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Wednesday, December 12, 2018  Spokane, Washington  Est. May 19, 1883
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News >  Region

Students ‘adopt’ USCG cutter

Program – started in 1998 – has introduced thousands of schoolchildren to the Coast Guard and life aboard its ships

From left, Hilda Lahti Elementary School sixth-graders Mason Hoover, McKailyn Rogers, Jaden Miethe, Spencer Fulton and Noah Gannaway lug chain across the Tongue Point pier in Astoria, Ore., where the U.S. Coast Guard Cutter Fir is stationed. (Associated Press)
From left, Hilda Lahti Elementary School sixth-graders Mason Hoover, McKailyn Rogers, Jaden Miethe, Spencer Fulton and Noah Gannaway lug chain across the Tongue Point pier in Astoria, Ore., where the U.S. Coast Guard Cutter Fir is stationed. (Associated Press)

ASTORIA, Ore. – The scene was surreal: a group of sixth-graders, each at a 45-degree angle, inching forward, dragging 600 pounds of 1  1/4-inch buoy chains back and forth across the pier in front of the U.S. Coast Guard Cutter Fir, rain pouring down on them from above while guardsmen timed their progress and cheered them on.

At the end of the exercise, the students went back to their taskmaster to ask if they could do it again.

The lesson on the sometimes difficult yet fun life of a Coast Guard buoy tender was one of many during the culminating visit of two sixth-grade classes from Hilda Lahti Elementary School in Knappa to the Fir, part of the Adopt-A-Ship program that gives local students a firsthand look at what the Guardians of the Pacific do every day.

“The chain-dragging event was something that showed you how hard it is to work in the rain,” said 12-year-old Spencer Fulton, who had won a firefighting challenge below deck by donning boots, a suit, gloves, a mask and a helmet in 50 seconds. “You can actually make competitions out of the simplest or hardest of jobs.”

Lt. Cmdr. Jon Kreischer said his crew organized tours and demonstrations on navigation, buoy tending, firefighting and cooking for an entire crew. The experience, he added, is often completely new to the students.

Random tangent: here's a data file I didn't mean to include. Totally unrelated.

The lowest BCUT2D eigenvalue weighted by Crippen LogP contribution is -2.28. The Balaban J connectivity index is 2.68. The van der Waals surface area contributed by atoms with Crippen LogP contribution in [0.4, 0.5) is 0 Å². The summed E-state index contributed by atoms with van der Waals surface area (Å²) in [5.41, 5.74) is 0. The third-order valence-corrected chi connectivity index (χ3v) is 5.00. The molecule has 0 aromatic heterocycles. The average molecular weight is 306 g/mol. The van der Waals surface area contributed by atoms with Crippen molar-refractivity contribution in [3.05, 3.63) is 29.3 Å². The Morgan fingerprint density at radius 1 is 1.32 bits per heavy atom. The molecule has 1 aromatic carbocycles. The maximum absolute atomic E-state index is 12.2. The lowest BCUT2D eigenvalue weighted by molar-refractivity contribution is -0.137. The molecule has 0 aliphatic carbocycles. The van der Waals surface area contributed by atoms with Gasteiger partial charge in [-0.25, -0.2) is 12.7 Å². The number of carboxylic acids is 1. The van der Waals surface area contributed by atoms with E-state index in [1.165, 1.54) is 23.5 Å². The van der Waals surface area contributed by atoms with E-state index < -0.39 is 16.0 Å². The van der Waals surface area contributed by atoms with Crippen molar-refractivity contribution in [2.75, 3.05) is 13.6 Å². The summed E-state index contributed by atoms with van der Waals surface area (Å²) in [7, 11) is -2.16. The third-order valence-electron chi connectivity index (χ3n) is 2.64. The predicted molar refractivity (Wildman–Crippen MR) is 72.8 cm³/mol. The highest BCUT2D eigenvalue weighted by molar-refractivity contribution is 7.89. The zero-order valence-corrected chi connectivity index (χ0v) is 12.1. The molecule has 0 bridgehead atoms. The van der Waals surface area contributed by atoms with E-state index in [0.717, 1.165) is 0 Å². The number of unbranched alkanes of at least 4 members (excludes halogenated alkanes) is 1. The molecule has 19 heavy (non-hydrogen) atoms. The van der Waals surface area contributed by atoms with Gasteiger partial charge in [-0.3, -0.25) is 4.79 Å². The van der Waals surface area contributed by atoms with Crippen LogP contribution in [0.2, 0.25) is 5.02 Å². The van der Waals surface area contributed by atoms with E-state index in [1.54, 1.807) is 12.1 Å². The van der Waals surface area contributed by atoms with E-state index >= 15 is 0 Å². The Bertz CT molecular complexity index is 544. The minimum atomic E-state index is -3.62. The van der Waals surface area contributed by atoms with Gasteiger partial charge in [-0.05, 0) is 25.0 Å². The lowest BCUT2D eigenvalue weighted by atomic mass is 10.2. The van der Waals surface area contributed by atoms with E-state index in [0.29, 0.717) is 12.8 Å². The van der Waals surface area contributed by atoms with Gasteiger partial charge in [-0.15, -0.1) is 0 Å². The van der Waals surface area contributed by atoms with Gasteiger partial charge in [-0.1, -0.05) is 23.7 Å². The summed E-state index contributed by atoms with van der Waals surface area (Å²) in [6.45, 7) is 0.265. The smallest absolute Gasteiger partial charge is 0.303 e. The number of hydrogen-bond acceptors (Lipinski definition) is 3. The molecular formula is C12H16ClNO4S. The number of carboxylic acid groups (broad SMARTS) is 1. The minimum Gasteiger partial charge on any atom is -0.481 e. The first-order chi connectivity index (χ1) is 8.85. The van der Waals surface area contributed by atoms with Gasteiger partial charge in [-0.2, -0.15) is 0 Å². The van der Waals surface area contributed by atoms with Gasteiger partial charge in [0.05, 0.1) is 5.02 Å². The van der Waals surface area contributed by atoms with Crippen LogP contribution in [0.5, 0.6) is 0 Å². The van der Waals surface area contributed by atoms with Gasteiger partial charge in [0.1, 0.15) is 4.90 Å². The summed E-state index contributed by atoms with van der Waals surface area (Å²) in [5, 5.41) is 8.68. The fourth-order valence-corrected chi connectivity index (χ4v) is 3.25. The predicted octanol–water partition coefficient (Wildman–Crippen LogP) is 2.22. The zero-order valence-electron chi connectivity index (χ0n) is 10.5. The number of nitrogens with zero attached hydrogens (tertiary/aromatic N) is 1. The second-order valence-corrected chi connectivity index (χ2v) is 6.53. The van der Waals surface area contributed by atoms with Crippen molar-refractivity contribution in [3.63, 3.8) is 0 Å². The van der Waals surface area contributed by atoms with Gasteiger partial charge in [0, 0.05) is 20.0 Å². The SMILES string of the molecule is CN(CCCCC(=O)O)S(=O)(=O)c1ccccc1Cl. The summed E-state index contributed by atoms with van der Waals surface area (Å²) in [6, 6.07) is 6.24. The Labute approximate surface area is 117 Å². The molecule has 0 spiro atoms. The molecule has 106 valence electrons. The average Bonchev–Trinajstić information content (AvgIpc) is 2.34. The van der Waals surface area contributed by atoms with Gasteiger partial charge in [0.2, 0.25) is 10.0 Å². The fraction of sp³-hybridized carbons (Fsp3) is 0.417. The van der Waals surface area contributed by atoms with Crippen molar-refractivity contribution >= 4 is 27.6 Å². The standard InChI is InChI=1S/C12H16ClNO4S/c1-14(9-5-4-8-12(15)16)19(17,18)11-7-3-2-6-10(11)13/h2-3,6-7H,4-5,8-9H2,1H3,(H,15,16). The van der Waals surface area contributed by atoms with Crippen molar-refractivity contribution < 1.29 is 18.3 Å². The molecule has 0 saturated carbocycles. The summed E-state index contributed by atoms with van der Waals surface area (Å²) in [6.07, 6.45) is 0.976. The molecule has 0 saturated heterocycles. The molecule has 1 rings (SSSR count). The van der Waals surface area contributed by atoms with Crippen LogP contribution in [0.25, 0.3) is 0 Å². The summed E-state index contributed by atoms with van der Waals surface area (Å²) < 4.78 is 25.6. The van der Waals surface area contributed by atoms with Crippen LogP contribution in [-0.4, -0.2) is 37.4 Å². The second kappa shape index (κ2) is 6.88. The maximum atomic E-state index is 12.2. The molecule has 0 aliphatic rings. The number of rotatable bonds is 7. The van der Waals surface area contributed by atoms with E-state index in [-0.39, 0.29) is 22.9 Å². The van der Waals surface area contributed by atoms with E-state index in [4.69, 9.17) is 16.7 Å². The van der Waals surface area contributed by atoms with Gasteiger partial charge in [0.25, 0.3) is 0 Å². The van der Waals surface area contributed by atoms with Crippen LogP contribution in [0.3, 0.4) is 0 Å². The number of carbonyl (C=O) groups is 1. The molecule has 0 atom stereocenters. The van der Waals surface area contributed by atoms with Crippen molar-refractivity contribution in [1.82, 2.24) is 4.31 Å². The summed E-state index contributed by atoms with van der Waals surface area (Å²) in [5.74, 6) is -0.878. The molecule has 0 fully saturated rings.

“Half the crew is directly involved today,” said Lt. Elaine Cherry, executive officer and second in command on the Fir. “It’s a chance for us Coasties to give back to the community. We couldn’t do our job without the help of the locals.”

Betsey Ellerbroek, educational director for the Columbia River Maritime Museum, said the program started in 1998 with her predecessor, Patricia Custard. The program was tried first on the Cutter Steadfast, on which her husband, Capt. Norman L. Custard, was commanding officer from 1998 to 2000.

“I think it’s a good fit, because we certainly interpret the Coast Guard as one of our major focuses,” Ellerbroek said. “Two cutters are tied up right next to our museum. They’re such a large presence in the community that it’s important for the children to have an understanding of what they do.”

Since its inception, the program has exposed thousands of local students to the Coast Guard. It was part of an award the museum won from the American Association of State and Local History. This was the first time in more than three years that the Fir adopted classes. Cutters Alert and Steadfast adopted five classes of fifth-graders from Astoria earlier in the month.

Ellerbroek said the Fir is better designed for sixth-graders, focusing more on mathematical concepts through navigation activities it uses to tend hundreds of aids to navigation. On the other two cutters, students came aboard for activities in knot-tying, heaving lines, donning survival suits and personal flotation devices, law enforcement and shipboard firefighting.

Humanities teachers Madeline Lockwood and Erica Osorio said a fellow science instructor told them about the Adopt-A-Ship program and helped set them up with the Fir. Osorio said the Coast Guard visited her classroom in the fall and early spring, leading hands-on activities and teaching the students how to navigate.

In the pilothouse of the Fir, students played with the navigational equipment. Below deck, they competed against one another to see who could don their firefighting equipment the fastest. Throughout the Fir, crew members stood as guides on an impromptu tour.

Back on deck, students watched as Seaman Derek “Quicksand” Quick, Boatswain’s Mate William “Polar Bear” Peters and Machinery Technician Andrew “Spider Monkey” Guthrie, all part of the cutter’s team in the buoy tender Olympics, pounded flat the top of the molten shackle, interlocked with another link of steel.

The demonstration showed students how the Coast Guard connects buoy chains when serving the hundreds of aids to navigation in Sector Columbia River. In June, the guardsmen will travel to Juneau, Alaska, for the buoy tender Olympics, competing against other Coast Guard units from the U.S. and Canada.

The Fir leaves the Tongue Point pier on Tuesday on its buoy-tending and law-enforcement missions.

 

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